When thought of at a distance, many of today’s societal challenges stem from waste, inadequate use of resources, lack of integrated solutions and effort replication. In addition already until 2030 the population of the world will likely grow to an amount of 8.5bn people (+1.2bn vs. 2015), rising to 9.7bn in 2050 and 11.2bn in 2100 according to the actual United Nations predictions1. All of this is leading not only to citizens being unable to maintain their living standards, but most importantly, to what some academics call defuturing. Facing this challenge, societies demand more from less for more, seemingly unsolvable, but which appears to be the point in ancient Greek drama, when such an impenetrable problem is suddenly disentangled by a new element coming onto the play: the ‘Deus ex Machina’.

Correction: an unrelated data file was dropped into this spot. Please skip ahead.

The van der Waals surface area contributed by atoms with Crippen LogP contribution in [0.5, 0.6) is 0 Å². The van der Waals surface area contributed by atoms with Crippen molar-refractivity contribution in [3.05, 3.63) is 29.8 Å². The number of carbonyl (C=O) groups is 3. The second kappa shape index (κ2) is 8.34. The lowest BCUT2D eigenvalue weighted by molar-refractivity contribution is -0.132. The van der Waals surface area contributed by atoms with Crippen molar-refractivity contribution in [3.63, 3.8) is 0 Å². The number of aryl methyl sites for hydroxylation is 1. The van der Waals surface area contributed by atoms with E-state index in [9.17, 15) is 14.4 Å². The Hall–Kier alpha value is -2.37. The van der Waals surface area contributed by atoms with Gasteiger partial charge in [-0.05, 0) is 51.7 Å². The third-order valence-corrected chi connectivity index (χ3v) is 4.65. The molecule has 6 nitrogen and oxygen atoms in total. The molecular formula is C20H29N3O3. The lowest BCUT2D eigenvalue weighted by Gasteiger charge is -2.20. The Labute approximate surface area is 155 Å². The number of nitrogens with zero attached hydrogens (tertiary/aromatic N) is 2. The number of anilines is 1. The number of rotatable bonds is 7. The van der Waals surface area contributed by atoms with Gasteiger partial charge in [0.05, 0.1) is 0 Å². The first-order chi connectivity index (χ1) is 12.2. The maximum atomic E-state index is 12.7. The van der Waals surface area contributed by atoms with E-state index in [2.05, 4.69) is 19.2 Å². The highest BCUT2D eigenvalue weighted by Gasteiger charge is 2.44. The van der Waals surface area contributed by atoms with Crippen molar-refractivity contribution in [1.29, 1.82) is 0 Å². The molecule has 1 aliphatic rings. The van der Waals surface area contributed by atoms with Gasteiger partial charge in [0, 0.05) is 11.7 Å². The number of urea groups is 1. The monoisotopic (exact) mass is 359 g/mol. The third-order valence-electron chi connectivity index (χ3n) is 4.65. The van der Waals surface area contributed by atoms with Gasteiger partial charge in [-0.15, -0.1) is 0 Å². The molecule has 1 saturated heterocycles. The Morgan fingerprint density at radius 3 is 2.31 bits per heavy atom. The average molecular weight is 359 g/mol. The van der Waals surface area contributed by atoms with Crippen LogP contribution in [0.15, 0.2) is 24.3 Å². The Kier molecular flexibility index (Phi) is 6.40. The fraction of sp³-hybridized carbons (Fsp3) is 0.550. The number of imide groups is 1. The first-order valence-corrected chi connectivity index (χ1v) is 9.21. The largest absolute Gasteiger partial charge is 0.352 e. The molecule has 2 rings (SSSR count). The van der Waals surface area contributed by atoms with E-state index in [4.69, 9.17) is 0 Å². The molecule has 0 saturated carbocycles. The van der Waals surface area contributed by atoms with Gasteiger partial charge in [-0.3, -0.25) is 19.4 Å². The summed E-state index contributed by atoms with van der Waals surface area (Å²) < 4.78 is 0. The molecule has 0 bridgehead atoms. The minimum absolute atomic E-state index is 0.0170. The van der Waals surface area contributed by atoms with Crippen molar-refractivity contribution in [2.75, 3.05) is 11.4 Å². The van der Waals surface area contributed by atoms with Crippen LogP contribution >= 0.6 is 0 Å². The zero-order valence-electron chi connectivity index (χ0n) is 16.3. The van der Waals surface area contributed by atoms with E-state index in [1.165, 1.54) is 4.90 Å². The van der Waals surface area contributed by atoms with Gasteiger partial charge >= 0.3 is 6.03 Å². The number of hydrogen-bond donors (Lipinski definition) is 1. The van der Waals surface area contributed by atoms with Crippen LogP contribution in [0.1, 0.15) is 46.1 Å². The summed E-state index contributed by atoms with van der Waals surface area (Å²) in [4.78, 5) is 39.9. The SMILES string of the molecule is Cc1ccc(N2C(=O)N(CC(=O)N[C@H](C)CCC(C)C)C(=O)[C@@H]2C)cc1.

Figure 1. Interaction of DEM with Society and Economy
Societies are striving for these new elements towards efficiency gains mediated by a symbiotic relationship of humans with technology. We need elements such as these, which are able to deal with complex problems and, at the same time, be transparent to the users, as ‘companions’ who assist in difficult, unknown or just prosaic tasks.
We have devised a robust proposal to begin tackling these challenges in specific target domains. It consists of two research lines, being one built on top of the other. The first one will research and create building blocks, from tangible to intangible elements, while the second will put these building blocks at the service of pressing societal needs in European and African countries.